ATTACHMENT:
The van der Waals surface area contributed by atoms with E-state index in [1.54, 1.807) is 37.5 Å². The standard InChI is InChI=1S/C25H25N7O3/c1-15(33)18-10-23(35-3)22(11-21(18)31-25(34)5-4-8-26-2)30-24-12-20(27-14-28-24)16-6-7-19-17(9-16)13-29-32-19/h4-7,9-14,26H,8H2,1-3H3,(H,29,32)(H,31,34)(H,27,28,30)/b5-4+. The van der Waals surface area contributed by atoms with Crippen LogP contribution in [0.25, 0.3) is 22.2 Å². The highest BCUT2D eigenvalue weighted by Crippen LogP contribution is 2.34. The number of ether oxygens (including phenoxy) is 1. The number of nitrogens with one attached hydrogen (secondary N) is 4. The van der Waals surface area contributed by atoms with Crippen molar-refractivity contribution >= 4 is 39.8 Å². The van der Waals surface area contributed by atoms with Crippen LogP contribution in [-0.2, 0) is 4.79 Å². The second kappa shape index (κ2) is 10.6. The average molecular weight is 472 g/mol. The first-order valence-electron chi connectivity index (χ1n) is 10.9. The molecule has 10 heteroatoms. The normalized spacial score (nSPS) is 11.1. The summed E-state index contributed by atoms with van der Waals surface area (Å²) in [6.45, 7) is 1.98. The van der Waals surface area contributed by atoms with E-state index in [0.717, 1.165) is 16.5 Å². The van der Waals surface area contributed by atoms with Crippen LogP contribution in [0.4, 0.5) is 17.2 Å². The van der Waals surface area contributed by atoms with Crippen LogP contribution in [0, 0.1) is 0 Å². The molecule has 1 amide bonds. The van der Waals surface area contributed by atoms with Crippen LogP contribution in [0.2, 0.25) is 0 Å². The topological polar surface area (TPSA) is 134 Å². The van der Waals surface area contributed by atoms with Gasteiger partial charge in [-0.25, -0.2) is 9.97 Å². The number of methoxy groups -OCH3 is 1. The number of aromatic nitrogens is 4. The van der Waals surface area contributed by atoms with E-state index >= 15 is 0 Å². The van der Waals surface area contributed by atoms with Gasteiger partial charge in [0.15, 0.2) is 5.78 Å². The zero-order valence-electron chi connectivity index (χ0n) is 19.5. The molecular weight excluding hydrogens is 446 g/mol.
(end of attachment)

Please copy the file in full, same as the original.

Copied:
The van der Waals surface area contributed by atoms with E-state index in [1.54, 1.807) is 37.5 Å². The standard InChI is InChI=1S/C25H25N7O3/c1-15(33)18-10-23(35-3)22(11-21(18)31-25(34)5-4-8-26-2)30-24-12-20(27-14-28-24)16-6-7-19-17(9-16)13-29-32-19/h4-7,9-14,26H,8H2,1-3H3,(H,29,32)(H,31,34)(H,27,28,30)/b5-4+. The van der Waals surface area contributed by atoms with Crippen LogP contribution in [0.25, 0.3) is 22.2 Å². The highest BCUT2D eigenvalue weighted by Crippen LogP contribution is 2.34. The number of ether oxygens (including phenoxy) is 1. The number of nitrogens with one attached hydrogen (secondary N) is 4. The van der Waals surface area contributed by atoms with Crippen molar-refractivity contribution >= 4 is 39.8 Å². The van der Waals surface area contributed by atoms with Crippen LogP contribution in [-0.2, 0) is 4.79 Å². The second kappa shape index (κ2) is 10.6. The average molecular weight is 472 g/mol. The first-order valence-electron chi connectivity index (χ1n) is 10.9. The molecule has 10 heteroatoms. The normalized spacial score (nSPS) is 11.1. The summed E-state index contributed by atoms with van der Waals surface area (Å²) in [6.45, 7) is 1.98. The van der Waals surface area contributed by atoms with E-state index in [0.717, 1.165) is 16.5 Å². The van der Waals surface area contributed by atoms with Crippen LogP contribution in [0.4, 0.5) is 17.2 Å². The van der Waals surface area contributed by atoms with Crippen LogP contribution in [0, 0.1) is 0 Å². The molecule has 1 amide bonds. The van der Waals surface area contributed by atoms with Crippen LogP contribution in [0.2, 0.25) is 0 Å². The topological polar surface area (TPSA) is 134 Å². The van der Waals surface area contributed by atoms with Gasteiger partial charge in [-0.25, -0.2) is 9.97 Å². The number of methoxy groups -OCH3 is 1. The number of aromatic nitrogens is 4. The van der Waals surface area contributed by atoms with E-state index >= 15 is 0 Å². The van der Waals surface area contributed by atoms with Gasteiger partial charge in [0.15, 0.2) is 5.78 Å². The zero-order valence-electron chi connectivity index (χ0n) is 19.5. The molecular weight excluding hydrogens is 446 g/mol.